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J Am Geriatr Soc. 2007 Nov;55(11):1777-85.

Association between apolipoprotein E4 and cognitive decline in elderly adults.

Author information

1
Department of Vascular Biochemistry, University of Glasgow, Glasgow, Scotland. chris.packard@clinmed.gla.ac.uk

Abstract

OBJECTIVE:

To determine the influence of apolipoprotein E on cognitive decline in a cohort of elderly men and women.

DESIGN:

Prospective study.

SETTING:

Scotland, Ireland, and the Netherlands.

PARTICIPANTS:

Five thousand eight hundred four subjects aged 70 to 82 from the Prospective Study of Pravastatin in the Elderly at Risk (PROSPER).

MEASUREMENTS:

Subjects were assessed at baseline and over a mean 3.2-year (range 0.7-4.2) follow-up for memory (Picture-Word Recall), speed of information processing (Stroop and Letter-Digit Coding), global cognitive function (Mini-Mental State Examination), and activities of daily living.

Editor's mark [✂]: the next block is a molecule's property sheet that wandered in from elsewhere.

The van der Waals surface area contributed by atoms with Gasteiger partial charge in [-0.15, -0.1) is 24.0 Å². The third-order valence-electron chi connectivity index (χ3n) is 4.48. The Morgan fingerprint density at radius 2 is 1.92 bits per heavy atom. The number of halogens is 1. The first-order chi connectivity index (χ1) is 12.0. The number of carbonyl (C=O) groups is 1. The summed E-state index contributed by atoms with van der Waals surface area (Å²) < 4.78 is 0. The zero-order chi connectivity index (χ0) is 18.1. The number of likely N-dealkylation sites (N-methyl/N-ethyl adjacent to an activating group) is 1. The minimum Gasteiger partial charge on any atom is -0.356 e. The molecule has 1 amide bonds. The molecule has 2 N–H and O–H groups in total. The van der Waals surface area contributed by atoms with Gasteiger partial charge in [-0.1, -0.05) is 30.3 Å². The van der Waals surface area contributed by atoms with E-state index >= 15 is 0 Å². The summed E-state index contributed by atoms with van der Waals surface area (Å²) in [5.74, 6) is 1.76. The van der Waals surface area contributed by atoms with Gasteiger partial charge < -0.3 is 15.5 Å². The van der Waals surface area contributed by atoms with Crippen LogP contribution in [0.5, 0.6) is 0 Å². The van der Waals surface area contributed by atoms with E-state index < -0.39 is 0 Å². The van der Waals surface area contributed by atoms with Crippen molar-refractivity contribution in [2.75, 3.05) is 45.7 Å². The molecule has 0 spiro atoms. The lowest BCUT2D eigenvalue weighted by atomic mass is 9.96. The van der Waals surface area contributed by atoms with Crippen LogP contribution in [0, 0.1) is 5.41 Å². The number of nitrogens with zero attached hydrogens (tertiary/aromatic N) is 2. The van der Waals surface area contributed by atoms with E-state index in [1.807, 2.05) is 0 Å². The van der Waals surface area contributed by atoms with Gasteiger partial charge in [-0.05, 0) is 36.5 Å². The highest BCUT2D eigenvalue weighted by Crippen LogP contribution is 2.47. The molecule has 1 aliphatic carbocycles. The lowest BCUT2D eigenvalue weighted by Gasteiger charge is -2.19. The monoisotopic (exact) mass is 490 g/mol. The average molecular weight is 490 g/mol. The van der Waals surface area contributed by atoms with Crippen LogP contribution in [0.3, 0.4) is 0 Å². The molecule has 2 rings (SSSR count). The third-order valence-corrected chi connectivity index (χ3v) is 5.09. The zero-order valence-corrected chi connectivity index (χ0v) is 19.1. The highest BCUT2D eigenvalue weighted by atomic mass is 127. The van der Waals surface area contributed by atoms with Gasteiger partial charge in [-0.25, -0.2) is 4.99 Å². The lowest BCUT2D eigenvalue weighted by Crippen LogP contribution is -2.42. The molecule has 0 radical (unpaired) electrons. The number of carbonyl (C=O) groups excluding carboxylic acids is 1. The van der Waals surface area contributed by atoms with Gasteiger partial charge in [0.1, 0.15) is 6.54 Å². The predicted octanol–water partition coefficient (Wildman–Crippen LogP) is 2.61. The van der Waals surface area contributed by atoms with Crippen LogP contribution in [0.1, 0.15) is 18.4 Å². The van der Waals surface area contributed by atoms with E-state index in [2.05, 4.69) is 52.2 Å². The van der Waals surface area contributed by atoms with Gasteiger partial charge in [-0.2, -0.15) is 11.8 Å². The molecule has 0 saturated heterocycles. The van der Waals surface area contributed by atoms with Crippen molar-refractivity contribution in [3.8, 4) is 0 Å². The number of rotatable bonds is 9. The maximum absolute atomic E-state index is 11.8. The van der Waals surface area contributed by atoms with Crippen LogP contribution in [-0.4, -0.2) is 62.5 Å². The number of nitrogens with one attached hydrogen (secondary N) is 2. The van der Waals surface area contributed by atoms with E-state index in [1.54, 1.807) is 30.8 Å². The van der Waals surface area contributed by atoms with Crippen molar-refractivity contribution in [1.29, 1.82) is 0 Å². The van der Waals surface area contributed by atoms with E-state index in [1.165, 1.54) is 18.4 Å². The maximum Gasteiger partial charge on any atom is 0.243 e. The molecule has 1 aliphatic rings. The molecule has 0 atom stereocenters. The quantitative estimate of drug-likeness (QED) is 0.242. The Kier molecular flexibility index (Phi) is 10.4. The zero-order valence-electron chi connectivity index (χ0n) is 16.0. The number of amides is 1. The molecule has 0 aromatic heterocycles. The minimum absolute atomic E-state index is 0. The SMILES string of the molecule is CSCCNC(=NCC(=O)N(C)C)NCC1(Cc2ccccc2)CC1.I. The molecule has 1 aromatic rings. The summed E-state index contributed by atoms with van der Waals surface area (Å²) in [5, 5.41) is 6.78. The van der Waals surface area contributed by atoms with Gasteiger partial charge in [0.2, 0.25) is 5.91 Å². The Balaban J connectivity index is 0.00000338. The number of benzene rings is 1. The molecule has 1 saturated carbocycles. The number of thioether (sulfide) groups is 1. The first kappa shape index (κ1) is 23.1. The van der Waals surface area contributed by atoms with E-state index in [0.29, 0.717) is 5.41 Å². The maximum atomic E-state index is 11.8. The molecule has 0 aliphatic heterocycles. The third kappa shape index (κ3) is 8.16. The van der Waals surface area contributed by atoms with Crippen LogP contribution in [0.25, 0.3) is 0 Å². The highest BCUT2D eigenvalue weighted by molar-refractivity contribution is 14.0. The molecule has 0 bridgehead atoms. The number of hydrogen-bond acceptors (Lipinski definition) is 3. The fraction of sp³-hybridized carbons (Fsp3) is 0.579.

RESULTS:

At baseline, subjects with apolipoprotein E(4) versus those without E(4) had poorer memory performance (mean score difference -0.20 (95% confidence interval (CI)=-0.31 to -0.09) for immediate recall and -0.32 (95% CI=-0.48 to -0.16) for delayed recall and slower information processing (difference in Stroop, 2.79 seconds, (95% CI=1.20-4.28); Letter-Digit score, -0.36, (95% CI=-0.77-0.05). Subjects with apolipoprotein E(4) showed a greater decline in immediate (-0.22, 95% CI=-0.33 to -0.11) and delayed (-0.30, 95% CI=-0.46 to -0.15) memory scores but no significant change in speed of information processing (Stroop, P=.17; Letter-Digit, P=.06). Memory scores decreased 2.5% from baseline in those without E(4), 4.3% in E(4) heterozygotes (P=.01 for immediate and P=.03 for delayed, vs no E(4)) and 8.9% to 13.8% in E(4) homozygotes (P=.04 for immediate and P=.004 for delayed, vs heterozygotes). Apolipoprotein E(4) was associated with greater decline in instrumental activities of daily living (P<.001). Cognitive decline was not associated with lipoprotein levels.

CONCLUSION:

Findings in PROSPER indicate that E(4) is associated with more-rapid cognitive decline and may, therefore, predispose to dementia.

[Indexed for MEDLINE]

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